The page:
Binkley's 2013 Australia/New Zealand trip travel blog

Beautifully carved park bench

Bay at Apollo Bay

Great Ocean Road commemoration

Coastal views

The builders of this road used hand tools to build this road

Another coastal view....lots of green!

Official start to the Great Ocean Road...or the end in our case

Enjoying the ferry ride

Hills in southern Victoria

We had a beautiful drive along the Tasman Sea leaving Apollo Bay. We stopped a few times for pictures at lookouts and enjoyed the cute little summer resort towns along the way.

At noon the three of us (Dave, Marilyn and the rental car) took the Queenscliff to Sorrento ferry to avoid the long drive up and over Port Phillip Bay and through metropolitan Melbourne. From there we took about two hours to drive north, then east, then south and finally west to Phillip Island. We were on Phillip Island to experience the "most popular wildlife attraction in Australia", the Penguin Parade.

The Penguin Parade offers several different levels and costs for the tourist. We had opted for the most expensive, the Ultimate Experience. Our group was limited to ten, but due to some tour busses running late, we only had four plus the ranger. We donned black rain/wind suits and also had earphones to listen to our ranger and a night vision scope for each of us. We walked a few hundred meters out onto the beach at Summerland Peninsula, sat on our camp chairs on the sand and it was no waiting! The Little Penguins (the smallest penguin species) which had been out feeding by day, use the cover of darkness to protect them from predators on the return trip to their burrows. We had a full moon on a clear night, so the night vision scopes were not used at all by Marilyn, just half the time by Dave. Marilyn's binoculars do a great job in low light. Small groups of the penguins, or even individuals, would swim onto the beach, and waddle home to their burrow. Some would travel a kilometer from the shore! We watched well over 120 individuals march inland, sometimes passing only 12 feet away from us. By contrast, the other 1400 tourist (a smallish crowd compared to the 3500 they expect each night during the Christmas and January school holidays) sit in bleachers where some minimal light is provided and watch the penguins come out of the sea in front of them then pass under and around to find their burrows. These birds at the main viewing stands are used to the people and the extra light and their numbers are greater. Our little group instead had, in the words of the ranger, the real deal! A bonus for us, was watching and hearing the Short-Tailed Shearwaters come to shore and fly over the dunes to their burrows. We were not allowed to photograph the penguins.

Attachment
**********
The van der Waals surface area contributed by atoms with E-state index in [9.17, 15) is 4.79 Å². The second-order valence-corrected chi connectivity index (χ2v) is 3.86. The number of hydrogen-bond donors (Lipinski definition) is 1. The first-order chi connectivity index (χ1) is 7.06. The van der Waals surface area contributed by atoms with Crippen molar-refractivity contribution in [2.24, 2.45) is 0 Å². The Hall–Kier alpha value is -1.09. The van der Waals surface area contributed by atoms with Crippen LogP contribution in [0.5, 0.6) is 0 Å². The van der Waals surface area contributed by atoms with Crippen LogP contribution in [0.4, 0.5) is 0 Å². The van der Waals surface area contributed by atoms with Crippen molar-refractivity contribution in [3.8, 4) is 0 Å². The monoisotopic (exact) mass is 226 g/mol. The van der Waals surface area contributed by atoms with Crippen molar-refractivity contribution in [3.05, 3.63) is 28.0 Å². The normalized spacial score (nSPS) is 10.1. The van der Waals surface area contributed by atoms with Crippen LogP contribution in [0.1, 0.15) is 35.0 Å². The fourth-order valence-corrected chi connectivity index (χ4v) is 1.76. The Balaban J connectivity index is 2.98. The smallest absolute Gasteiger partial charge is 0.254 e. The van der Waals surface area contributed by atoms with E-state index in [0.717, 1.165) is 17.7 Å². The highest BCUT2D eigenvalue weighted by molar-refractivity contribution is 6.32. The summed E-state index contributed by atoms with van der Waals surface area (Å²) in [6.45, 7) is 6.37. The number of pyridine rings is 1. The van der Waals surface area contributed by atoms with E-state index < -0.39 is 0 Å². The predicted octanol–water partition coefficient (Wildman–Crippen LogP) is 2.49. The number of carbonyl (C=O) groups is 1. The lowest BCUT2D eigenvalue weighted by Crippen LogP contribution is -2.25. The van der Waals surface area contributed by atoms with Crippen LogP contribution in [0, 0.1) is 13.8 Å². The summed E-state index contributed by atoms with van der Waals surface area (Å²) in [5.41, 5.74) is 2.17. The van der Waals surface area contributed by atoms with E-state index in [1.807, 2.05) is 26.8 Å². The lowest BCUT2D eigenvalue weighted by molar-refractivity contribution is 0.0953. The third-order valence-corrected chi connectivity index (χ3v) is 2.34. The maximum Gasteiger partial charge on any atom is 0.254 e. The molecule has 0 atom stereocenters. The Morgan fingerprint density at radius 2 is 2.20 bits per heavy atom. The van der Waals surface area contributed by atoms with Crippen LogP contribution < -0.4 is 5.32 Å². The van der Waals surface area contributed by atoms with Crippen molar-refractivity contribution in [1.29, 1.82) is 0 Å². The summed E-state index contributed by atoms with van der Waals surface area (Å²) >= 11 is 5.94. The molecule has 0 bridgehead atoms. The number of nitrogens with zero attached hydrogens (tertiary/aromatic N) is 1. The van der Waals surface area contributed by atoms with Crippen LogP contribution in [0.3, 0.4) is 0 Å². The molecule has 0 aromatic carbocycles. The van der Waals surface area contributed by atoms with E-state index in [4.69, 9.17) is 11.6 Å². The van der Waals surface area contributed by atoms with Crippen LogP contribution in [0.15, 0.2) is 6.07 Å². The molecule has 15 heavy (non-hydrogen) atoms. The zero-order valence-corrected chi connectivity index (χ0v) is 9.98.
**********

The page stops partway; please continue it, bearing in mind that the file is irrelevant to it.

As we walked back to the Penguin Center, there were penguins climbing the sand dunes next to our beach stairway, penguins in the parking lot at the top of the stairs and penguins all along the roads back. One was at the back door to the center when we arrived and bumped our clothing trying to run away. The Penguin Parade was a really special experience, even though the crowds and the bright colors of the Penguin Center make one feel like one is lining up for an attraction at Disneyland. Marilyn had seen the penguins at Phillip Island in 1976, before there was a Penguin Center. In 1976m we sat on the beach and the penguins marched right past us. The "new" center, albeit huge, has managed to buy up an existing housing development, demolish the houses, and return the land to the natural environment for the native birds and animals. Without this change, the penguins would have eventually stopped coming to Phillip Island.

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